Role of insulin-like growth factors and type I receptors in the developing porcine intestine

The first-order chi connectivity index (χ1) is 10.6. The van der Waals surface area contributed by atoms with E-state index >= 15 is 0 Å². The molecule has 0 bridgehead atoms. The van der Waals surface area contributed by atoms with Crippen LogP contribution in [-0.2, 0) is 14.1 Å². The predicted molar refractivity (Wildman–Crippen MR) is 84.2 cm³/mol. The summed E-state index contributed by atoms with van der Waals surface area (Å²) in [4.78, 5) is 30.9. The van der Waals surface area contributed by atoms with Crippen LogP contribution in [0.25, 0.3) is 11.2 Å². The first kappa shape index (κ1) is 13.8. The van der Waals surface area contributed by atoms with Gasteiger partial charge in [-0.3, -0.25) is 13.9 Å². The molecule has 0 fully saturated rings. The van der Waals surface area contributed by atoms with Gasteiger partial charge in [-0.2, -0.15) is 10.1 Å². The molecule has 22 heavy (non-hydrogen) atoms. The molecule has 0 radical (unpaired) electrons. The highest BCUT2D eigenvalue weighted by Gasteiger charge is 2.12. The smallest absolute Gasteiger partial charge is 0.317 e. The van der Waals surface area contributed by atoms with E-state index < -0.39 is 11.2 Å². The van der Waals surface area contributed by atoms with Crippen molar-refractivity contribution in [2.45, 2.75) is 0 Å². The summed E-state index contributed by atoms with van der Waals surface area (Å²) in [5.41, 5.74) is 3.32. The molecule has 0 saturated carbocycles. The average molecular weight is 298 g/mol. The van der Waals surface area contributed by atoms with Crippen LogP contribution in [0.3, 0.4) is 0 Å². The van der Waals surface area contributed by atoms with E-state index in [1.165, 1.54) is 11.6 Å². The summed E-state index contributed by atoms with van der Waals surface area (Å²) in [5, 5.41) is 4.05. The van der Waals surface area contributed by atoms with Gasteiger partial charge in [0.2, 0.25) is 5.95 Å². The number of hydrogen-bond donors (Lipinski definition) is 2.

The role of the IGF system during intestinal development of the pig, and in particular the significance of dietary IGF-I was investigated. Significant concentrations of IGF-I and IGFBP were measured in milk and colostrum and in vitro immunoaffinity chromatography studies confirmed IGF-I stability in the presence of newborn and suckled intestinal contents. Specific IGF-I receptors were identified on apical and basolateral membranes, and the cytoplasm of villus/crypt enterocytes. Receptor binding data revealed binding to a single site, with an affinity of 1nM. Receptor affinity remained constant during development but in apical microvillar membranes, IGF-I receptors were transiently up-regulated in suckled animals. The specificity of receptors was confirmed using competition binding and affinity crosslinking studies, and the functional activity of receptors demonstrated using an in vitro receptor autophosphorylation assay. In Caco-2 intestinal cells IGF-I binding and IGF-I receptor mRNA expression was significantly increased in the presence of 7 and 14 day milk, suggesting that milk-borne factors may regulate the up-regulation observed in vivo. In vivo experiments were undertaken using colostrum-fed and colostrum-deprived artificially-reared pigs. Significant differences in plasma IGF-I and IGF binding proteins were observed in the IGF- treated animals compared to controls suggesting that IGF-I remained bioactive in the intestine and was transported to the circulation. The in vivo effects of IGF-I were modulated by early nutrition. Plasma IGF-I increased in colostrum-deprived animals, whereas in colostrum-fed animals levels decreased.